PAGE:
Mortality and reproductive dynamics of Aedes aegypti (Diptera: Culicidae) fed human blood.
Autor(es): Styer Linda M; Minnick Sharon L; Sun Anna K; Scott Thomas W
Resumo: Mortality is a critical factor in determining a mosquito's ability to transmit pathogens. We investigated the effect of human blood feeding and reproduction on mortality of the dengue virus vector, Aedes aegypti, by conducting a life-table study of male and female mosquitoes maintained on one of three diets: 10% sucrose, human blood or human blood plus 10% sucrose. We examined the effect of host availability by offering human blood to mosquitoes every day or every other day. Mortality of females was age-dependent and best fit by a logistic or logistic-Makeham model. The availability of blood increased survival; survival of females fed blood plus sugar was greater than those only fed sugar. There was a peak in mortality of females fed blood alone early in life that coincided with the initiation of oviposition. When females in the blood alone group were offered blood daily, their mortality was significantly lower than when they were offered blood every other day. Unlike some previous studies, females fed blood plus sugar had higher fitness than females fed blood alone. Increased fitness may have been due to differences in housing mosquitoes individually in separate cages versus as a group of many mosquitoes in each cage. It was not due to longer survival of males who had access to sugar as a food source. Our results demonstrate that reproductively active Ae. aegypti exhibit age-dependent mortality, which refutes the assumption of age-independent mosquito mortality and underscores the need to incorporate age-dependent factors into pathogen transmission models and research on mosquito biology in general.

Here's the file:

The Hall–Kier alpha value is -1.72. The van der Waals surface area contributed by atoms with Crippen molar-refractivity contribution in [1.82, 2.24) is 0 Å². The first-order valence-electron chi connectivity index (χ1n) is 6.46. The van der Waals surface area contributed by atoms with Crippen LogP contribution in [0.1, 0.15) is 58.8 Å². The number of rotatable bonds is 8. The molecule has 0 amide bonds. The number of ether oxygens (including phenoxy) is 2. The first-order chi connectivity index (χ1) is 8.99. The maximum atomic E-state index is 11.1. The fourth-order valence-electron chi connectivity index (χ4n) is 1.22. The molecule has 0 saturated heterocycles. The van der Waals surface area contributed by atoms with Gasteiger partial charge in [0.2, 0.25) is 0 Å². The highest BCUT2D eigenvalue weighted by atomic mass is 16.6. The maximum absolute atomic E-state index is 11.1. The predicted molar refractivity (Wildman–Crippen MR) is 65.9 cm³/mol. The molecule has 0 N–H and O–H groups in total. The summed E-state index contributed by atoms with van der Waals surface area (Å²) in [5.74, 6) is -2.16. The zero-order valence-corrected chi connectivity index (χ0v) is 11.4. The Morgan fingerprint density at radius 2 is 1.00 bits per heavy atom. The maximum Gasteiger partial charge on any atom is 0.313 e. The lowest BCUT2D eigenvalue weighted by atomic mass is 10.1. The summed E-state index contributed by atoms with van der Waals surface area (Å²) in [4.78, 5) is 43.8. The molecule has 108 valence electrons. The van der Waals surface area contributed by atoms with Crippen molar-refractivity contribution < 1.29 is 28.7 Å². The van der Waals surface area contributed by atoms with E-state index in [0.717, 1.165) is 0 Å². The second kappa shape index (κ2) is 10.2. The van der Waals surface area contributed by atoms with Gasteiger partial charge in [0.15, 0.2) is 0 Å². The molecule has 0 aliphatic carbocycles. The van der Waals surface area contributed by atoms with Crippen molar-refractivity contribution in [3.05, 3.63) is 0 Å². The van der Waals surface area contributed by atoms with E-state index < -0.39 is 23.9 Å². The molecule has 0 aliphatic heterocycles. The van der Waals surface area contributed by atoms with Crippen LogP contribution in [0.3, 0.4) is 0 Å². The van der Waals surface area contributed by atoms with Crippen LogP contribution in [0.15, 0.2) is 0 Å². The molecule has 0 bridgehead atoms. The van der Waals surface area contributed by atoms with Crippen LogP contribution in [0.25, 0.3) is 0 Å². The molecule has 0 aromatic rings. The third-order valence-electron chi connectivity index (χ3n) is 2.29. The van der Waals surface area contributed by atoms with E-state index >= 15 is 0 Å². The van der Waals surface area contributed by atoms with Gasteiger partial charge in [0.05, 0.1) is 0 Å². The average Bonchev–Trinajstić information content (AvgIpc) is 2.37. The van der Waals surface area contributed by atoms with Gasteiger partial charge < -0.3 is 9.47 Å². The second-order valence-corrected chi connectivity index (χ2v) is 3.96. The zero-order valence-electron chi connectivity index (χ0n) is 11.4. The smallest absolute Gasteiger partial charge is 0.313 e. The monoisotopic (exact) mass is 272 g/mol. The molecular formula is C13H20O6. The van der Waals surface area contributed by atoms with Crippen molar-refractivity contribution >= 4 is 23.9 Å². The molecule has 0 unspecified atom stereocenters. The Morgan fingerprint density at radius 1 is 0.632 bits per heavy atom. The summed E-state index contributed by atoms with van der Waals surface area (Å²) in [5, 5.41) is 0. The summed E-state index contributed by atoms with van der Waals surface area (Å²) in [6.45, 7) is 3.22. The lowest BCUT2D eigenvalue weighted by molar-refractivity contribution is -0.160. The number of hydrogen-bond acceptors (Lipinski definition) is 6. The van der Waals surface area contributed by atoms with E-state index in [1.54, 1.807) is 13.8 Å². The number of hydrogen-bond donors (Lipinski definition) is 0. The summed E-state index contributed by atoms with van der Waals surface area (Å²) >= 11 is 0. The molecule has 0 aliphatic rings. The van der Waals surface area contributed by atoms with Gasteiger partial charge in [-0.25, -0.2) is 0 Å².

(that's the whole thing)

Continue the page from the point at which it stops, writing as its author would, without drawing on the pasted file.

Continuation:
Palavras-Chave: Aedes aegypti; Age-dependent mortality; Blood-feeding; Fitness; Reproduction
Imprenta: Vector Borne and Zoonotic Diseases, v. 7, n. 1, p. 86-98, 2007
Identificador do objeto digital: 10.1089/vbz.2007.0216
Descritores: Aedes aegypti - Arbovirus ; Aedes aegypti - Virus ; Aedes aegypti - Transmission ; Aedes aegypti - Dengue ; Aedes aegypti - Public health
Data de publicação: 2007